Book Review: The Word Exchange by Alena Graedon

The Word Exchange by Alena GraedonTitle: The Word Exchange
Author: Alena Graedon
Genre: Literary Fiction
Copyright: 2014
Publisher: Doubleday
Pages: 384
ISBN-13: 978-0385537650

I received a free copy of the book in exchange for an honest review.

My apocalypse plan includes cycling with my family to Tuscaloosa, Alabama to set up camp with some college friends. My friend Caroline is tasked with pocketing the queen bee from her hives and pedaling the swarm to the meeting spot. (Bees make honey, honey makes mead ,and who doesn’t need alcohol during an apocalypse?)

We’ve got our drink of choice planned, but have only flippantly accounted for our survival without technology. Do we really need a robotic voice carping directions to the nearest Starbucks or an app to pay for the bitter beverage via our phones?  A few bees and we’re set, right?

Well, at least that’s what I thought until reading The Word Exchange by Alena Graedon.  Graedon’s debut novel exposed my naive assumption that the greatest threat to my comfy technologically dependent way of life would be an electro-magnetic pulse or, horrifyingly, an exploded A-bomb in our hemisphere.  In The Word Exchange, however, the greatest threat to Anana Johnson’s world is technology. And not the Terminator-type-robots-ruling-the-world technology, but technology that we use every day.

It’s the year 2031 and Anana works at one of the remaining dictionary companies, NADEL, with her dad who’s the top lexicographer for the dictionary.  Her dad prods her to read more and to use her Meme less. A Meme seems like an advanced smart phone. It remembers your preferences say for a latte with soymilk instead of coconut and can alert you to the mood of other people in a room by syncing with the Memes of those nearby. A person’s Meme manages bank accounts, identity, and all the annoying tasks we’d like to hand off to someone else, like ordering a cab or remembering what’s left in the fridge. It can also, for two pennies, serve up the meaning for a word you’ve forgotten.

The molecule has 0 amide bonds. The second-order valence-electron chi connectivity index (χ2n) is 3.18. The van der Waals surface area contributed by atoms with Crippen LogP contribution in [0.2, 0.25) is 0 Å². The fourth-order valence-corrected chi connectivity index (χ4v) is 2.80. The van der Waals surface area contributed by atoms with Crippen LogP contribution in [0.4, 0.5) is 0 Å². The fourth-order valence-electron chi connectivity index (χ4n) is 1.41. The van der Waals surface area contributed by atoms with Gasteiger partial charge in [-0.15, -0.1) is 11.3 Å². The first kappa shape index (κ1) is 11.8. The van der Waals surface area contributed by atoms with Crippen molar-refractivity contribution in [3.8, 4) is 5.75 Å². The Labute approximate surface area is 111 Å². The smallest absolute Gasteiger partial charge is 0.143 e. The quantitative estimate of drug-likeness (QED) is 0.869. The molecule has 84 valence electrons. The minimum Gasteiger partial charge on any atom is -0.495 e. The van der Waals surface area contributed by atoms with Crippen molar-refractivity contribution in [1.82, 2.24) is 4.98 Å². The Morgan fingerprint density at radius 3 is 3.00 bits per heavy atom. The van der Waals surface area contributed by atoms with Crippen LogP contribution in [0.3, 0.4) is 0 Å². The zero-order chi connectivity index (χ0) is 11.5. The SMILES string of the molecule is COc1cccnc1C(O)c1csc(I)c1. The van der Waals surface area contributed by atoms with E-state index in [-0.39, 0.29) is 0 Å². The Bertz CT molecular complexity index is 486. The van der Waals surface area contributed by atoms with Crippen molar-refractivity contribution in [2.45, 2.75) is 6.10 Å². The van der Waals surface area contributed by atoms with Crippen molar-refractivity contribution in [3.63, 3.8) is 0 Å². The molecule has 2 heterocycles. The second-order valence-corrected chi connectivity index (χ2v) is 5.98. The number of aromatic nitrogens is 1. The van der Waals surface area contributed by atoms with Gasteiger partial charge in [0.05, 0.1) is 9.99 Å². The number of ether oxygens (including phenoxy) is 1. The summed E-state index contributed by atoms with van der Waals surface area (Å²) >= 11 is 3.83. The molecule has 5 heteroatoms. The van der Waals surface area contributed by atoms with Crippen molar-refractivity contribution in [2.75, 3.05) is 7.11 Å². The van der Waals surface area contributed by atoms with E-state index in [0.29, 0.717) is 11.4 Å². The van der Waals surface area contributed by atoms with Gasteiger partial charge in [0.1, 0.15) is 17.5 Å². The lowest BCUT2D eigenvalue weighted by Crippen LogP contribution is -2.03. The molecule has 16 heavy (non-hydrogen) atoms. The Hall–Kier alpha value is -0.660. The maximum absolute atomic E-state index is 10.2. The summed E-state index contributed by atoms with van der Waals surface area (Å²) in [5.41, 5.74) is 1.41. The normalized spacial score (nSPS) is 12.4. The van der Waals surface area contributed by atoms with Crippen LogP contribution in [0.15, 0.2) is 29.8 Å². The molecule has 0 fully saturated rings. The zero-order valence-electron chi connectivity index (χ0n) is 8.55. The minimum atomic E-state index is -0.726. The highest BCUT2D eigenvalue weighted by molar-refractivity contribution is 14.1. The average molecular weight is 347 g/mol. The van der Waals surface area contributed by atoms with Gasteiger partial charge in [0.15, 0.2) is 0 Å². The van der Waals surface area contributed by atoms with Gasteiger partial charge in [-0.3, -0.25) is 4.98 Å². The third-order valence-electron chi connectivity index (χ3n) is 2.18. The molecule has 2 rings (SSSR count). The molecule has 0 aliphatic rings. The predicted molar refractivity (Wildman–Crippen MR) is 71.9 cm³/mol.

And people are always forgetting words in 2031. Anana’s ex-boyfriend, Max, started a company that profited from people’s disintegrating vocabulary. The Word Exchange is software that offers up the words you can’t remember. Max’s company gets acquired by a global enterprise called Synchronic. Synchronic has purchased most of the remaining dictionary publishers and through Max approaches Anana’s dad with a proposal to buy NADEL. The night of the acquisition meeting, Anana’s dad disappears launching a tale that is part mystery, part love story, and part social commentary.

The Word Exchange ranks as my favorite novel of 2014. The lexicon Graedon employs had me scrolling through my dictionary, snatching up new words like a bee gathering nectar. The mystery twists through the tunnels and caves under Manhattan while unfurling histories of the English language and celebrating the creation of the dictionary. The love story pulses unobtrusively from the story’s second chapter until the end. And, the social commentary made me pause to examine my own co-dependence on my phone, the emptiness of some of my social media communications, and whether technology is possibly lowering my IQ.

Technology as a terrorist is not a new concept, yet its ability to weaken our mental vigor forges a novel perspective worth discussing.  We fill hours, or at least I have, slipping into the online vortex, scrolling through tweets and posts that do little to deepen friendships or expand our minds. What’s worse, as Graedon illuminates, is the dumbing down of our languages  that is creeping into social acceptance. My sister-in-law, an English professor, regularly fights the use of SMS-text language substituted for legitimate words in the papers her college student’s write. Language civilizes our society, providing the communication needed to live together and to come together when problems need solving, problems like a computer virus that wipes out banking systems or a solar flare that destroys satellite networks.

Language also builds anticipation which leads to my only gripe with Graedon’s tale. Throughout the novel, Graedon sprinkles hints about Anana’s judo accomplishments as a young woman. Yet, the hints never amount to anything. Anana doesn’t bust out her black belt moves on any of the bad guys. It was a character element that did little to move the plot forward, while building unsatisfied excitement for a dramatic action scene. Nevertheless I appreciated the discovery of the stalwarts protecting our language and the power of love to restore Anana’s hope.

True to the convictions laid out in The Word Exchange, Graedon is not on Twitter; however, she is on Facebook. Granted Facebook allows for 5,000 characters the approximate size of this review, while Twitter’s post caps out at 140 characters.

Check out The Word Exchange and post, tweet, or text me your thoughts. I’m curious to hear what your take on technology’s impact on intelligence.


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